So why does all this matter? Much like how the double slit experiment proves that things aren’t as neatly quantifiable as we’d like to think, the lessons taught to us by the stars aren’t just mathematical tidbits to bring up at lame parties; rather, they’re metaphors for . . . well, everything. I can’t think of any joyous event in my life that didn’t come with an element of sorrow, and vice versa. There’s an excellent Alan Watts lecture in which he demonstrates how black and white are the same thing, in a sense, because each implies and relies upon the existence of the other.

The loss of infinite density gave us matter, gave us life and stars and ribbons of iridescent gas that stretch on and on for light years. No matter how much we try to separate ourselves from our failures, our breakups, our tiny human indignities, we are still basically defined by absence. Hell, we were born from absence. It’s the very soil that sustains our roots and quietly pushes us ever upward, toward the constellations.


michael meyerhofer
Michael Meyerhofer is a fantasy author and poet whose publications include the Dragonkin Trilogy, the Godsfall Trilogy, and several books of poetry. His work has appeared in Asimov’s Science Fiction Magazine, Orson Scott Card’s InterGalactic Medicine Show, Strange Horizons, Mythic Delirium, Sword and Sorcery Magazine, and other journals. For more info and an embarrassing childhood photo, visit (fantasy) or (poetry).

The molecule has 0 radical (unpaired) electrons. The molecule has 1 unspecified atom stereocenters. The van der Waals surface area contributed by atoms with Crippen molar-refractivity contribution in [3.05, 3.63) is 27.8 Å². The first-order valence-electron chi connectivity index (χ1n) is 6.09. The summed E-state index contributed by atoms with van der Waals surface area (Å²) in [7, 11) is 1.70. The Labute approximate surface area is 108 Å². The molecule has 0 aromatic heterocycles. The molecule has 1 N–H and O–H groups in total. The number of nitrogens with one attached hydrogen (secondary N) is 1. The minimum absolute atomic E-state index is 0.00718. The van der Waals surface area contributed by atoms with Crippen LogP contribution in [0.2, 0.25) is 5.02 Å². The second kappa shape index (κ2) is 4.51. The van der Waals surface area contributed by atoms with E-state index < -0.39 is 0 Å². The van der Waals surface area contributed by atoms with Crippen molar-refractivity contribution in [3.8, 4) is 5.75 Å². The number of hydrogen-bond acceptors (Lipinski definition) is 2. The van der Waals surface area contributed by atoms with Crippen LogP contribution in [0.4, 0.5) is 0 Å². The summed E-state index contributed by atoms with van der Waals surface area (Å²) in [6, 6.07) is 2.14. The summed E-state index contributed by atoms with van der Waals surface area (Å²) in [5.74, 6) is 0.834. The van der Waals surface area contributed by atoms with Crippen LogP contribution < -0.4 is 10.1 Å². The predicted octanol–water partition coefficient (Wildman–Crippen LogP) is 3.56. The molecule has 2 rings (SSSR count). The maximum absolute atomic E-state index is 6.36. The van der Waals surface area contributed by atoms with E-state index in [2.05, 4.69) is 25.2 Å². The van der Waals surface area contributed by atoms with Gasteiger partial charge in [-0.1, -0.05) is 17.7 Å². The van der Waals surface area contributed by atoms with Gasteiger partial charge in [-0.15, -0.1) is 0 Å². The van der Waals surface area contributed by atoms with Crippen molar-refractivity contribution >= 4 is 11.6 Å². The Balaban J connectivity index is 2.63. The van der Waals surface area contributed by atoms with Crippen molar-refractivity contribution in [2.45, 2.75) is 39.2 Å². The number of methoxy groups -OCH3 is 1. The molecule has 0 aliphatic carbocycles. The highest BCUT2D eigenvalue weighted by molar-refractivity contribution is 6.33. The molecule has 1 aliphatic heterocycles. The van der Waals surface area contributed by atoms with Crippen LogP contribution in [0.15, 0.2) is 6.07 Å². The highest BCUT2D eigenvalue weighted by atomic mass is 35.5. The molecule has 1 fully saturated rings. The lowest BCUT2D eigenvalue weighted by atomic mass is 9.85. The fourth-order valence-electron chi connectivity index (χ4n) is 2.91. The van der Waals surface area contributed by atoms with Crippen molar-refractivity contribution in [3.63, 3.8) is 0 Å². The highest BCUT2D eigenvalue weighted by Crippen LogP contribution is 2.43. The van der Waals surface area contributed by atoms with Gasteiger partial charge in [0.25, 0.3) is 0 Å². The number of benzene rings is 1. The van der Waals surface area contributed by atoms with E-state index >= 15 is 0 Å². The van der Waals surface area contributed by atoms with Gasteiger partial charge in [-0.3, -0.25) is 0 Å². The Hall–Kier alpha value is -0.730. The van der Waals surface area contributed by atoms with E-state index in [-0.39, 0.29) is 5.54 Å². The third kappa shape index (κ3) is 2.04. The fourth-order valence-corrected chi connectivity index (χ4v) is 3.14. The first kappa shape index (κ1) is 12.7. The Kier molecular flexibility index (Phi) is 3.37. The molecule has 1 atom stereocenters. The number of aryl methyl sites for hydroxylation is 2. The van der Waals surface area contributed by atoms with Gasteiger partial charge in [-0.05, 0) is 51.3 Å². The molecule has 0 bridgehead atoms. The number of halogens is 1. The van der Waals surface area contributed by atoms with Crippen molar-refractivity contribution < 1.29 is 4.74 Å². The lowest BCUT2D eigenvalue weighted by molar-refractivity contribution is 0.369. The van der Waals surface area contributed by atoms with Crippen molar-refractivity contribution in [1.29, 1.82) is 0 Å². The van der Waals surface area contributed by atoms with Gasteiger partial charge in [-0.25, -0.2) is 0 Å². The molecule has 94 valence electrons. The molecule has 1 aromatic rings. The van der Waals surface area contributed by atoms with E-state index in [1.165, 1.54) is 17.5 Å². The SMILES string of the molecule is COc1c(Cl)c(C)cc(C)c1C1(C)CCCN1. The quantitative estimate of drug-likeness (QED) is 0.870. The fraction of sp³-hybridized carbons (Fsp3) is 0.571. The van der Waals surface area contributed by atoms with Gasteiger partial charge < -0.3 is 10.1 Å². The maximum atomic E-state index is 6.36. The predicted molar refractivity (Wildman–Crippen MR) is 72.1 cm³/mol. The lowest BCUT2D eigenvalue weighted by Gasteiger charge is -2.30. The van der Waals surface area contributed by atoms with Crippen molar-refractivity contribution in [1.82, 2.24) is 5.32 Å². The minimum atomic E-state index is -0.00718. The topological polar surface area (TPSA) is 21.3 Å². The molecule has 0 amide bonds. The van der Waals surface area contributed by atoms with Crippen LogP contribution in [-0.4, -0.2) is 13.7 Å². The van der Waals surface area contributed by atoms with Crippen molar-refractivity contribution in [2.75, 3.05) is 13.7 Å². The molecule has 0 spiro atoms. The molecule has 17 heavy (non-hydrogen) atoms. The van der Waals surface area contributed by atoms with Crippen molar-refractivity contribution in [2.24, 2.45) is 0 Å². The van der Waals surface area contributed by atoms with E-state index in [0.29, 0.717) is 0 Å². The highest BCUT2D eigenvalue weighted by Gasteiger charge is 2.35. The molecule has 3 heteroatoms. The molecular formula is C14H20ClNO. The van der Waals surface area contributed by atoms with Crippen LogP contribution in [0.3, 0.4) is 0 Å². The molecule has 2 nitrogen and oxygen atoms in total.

Q&A with Jack Skillingstead

Jack Skillingstead returns to Asimov’s with his imaginative new adventure “Straconia,” in the current issue [on sale now]. He let us in on his writing process, his first Asimov’s sale over a decade ago, and why he finds himself coming back to alienated characters.


Asimov’s Editor: How did the title for this piece come to you?

JS: “Stracony” is a Polish word meaning: “lost.” The story is about lost things and people, and parts of the story have a vaguely eastern European flavor—at least, they do in my mind if not actually on the page. “Straconia,” of course, is not a real word, and I pronounce it the way an American would, not a Polish person. Also, if it were an actual Polish word, the “c” would be a “k” as in: Strakonia. This will drive my Polish friend, Ania, crazy.